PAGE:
An Overview Of Our Solution
Low income and minority communities are at significantly higher risks to natural disasters. New Orleans’ Lower 9th Ward was the hardest hit part of the city during Hurricane Katrina and is still struggling to rebuild itself ten years later. Founded by Brad Pitt in 2007, Make It Right began with a goal of rebuilding safe, sustainable and affordable homes for families who lost everything in the storm. Since then we have expanded to build safe, sustainable, LEED Platinum certified and Cradle to Cradle-inspired homes, buildings and communities for people in need across the United States. Our work in New Orleans has led to innovations in affordable homebuilding – proof that high-quality, healthy homes can and should be available for everyone. By implementing advanced construction techniques and using sustainable products, we are setting the green standard in construction and improving community resilience to disasters. Additionally, training local contractors in new building methods and demonstrating the economic feasibility of non-traditional building materials directly impacts New Orleans and indirectly results in safer, stronger, and greener building practices nationally.
- Population Impacted: 378,715
- Continent: North America
912 Magazine Street
New Orleans, LA 70130
Identify the likelihood and frequency of this hazard
Explain how vulnerable the community is to this hazard
List the potential affects of this hazard
Identify how sensitive the community is to these affects
Base Flood Elevation (BFE) is a standard set by the Environmental Protection Agency that represents a flood with a 1% chance to equal or exceed in any given year. For the Lower 9th Ward, the standard is typically 3’ above the crown of a street or the top of a curb, picking the highest of these two as the baseline. Make It Right builds homes that are 2’ above this 3’ standard giving homeowners an added level of security from flood waters. The Lower 9th Ward is below sea level and every drop of water that gets to the storm drain must be pumped out. Pervious concrete is a highly porous form of concrete which allows rainwater and storm runoff to be retained in a holding bed under the concrete, keeping water out of the city’s pumping infrastructure, and allowing for groundwater recharge. Make It Right uses pervious concrete for parking pads, sidewalks, and walkways in all of our residential construction. This in turn allows the majority of rainfall and runoff to avoid the drainage system by being retained on site to either recharge the natural aquifers or evaporate. Make It Right has worked closely with the City of New Orleans to create the city’s first pervious concrete test street, and has multiple streets in the Lower 9th Ward that have utilized pervious concrete for its parking lanes. These parking lanes help reduce runoff into the city drainage by 50%. This reduction of runoff helps keep water out of the city system allowing the pumps to catch up quicker with the high amount of water that falls during rain events.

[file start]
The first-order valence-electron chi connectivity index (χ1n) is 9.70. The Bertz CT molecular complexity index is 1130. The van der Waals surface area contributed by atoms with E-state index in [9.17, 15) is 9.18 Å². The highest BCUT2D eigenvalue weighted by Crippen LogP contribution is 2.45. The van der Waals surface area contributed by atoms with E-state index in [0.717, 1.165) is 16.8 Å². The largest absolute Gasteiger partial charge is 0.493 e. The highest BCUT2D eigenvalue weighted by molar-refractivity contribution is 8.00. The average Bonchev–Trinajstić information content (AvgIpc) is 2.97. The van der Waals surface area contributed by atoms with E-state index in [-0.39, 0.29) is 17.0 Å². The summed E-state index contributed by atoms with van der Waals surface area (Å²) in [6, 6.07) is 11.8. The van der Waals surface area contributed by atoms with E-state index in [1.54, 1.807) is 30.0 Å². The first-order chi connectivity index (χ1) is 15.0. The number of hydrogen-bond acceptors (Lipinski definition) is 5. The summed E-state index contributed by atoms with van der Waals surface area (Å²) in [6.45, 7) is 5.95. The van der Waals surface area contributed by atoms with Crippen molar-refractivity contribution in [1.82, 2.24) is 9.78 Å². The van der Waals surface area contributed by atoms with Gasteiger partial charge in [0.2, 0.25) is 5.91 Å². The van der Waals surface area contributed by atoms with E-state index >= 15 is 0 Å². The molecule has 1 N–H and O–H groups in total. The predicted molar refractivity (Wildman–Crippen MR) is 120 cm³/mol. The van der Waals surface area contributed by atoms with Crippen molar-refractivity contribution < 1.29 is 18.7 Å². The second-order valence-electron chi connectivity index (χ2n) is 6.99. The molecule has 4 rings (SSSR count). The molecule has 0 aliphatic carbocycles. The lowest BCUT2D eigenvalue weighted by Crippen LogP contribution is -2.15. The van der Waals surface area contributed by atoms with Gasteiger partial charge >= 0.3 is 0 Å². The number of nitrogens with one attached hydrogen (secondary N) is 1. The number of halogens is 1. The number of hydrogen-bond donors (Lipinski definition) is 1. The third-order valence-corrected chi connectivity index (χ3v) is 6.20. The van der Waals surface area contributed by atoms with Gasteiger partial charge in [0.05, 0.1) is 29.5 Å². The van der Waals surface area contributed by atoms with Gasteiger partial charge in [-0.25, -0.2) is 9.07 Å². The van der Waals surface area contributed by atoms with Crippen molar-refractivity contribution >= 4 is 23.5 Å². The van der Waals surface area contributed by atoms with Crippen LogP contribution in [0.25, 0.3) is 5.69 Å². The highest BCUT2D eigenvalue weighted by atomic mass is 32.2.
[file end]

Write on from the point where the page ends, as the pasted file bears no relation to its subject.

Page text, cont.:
Describe Your Solution
In New Orleans, we have built over 100 houses at elevations ranging from 2’ to 5’ above BFE. We have used both concrete columns and treated wood pilings to elevate these homes. While the 5’ elevation provides the most flood protection, the cost increase is greater, and access for elderly homeowners becomes more difficult. Because of this, we now build at a standard 2’ above BFE using treated piles that are driven into the ground up to 40’. We are also significantly reducing the risks from flood waters to near zero by raising structures well above the common height that floods occur. Read more here and here. New Orleans receives an average of 62” of rain annually. During the rainy season, it can receive several inches in an hour. When this occurs, the pumping system is overloaded by this large quantity of water. Because of this, roads often flood and remain flooded for several hours damaging cars, and transportation throughout the city stops. Water overloads the system due to impermeable surfaces: driveways, sidewalks, roads, parking lots, etc. To minimize this, we use pervious concrete for all our driveways and sidewalks, which ensures the majority of water stays in place or is retained in a gravel basin under the pervious. By allowing the soil to absorb and retain water, it abates soil subsidence which ultimately causes the ground to sink and increases the risk of flooding. Read more here. Due to New Orleans’ infrastructure design, main drainage access points are typically located along city streets, using the roads as the main point of conveyance of ground water runoff. We have worked with the city to create pervious parking lanes and a road that will allow testing on how pervious concrete can mitigate overloaded drainage systems due to impervious conditions.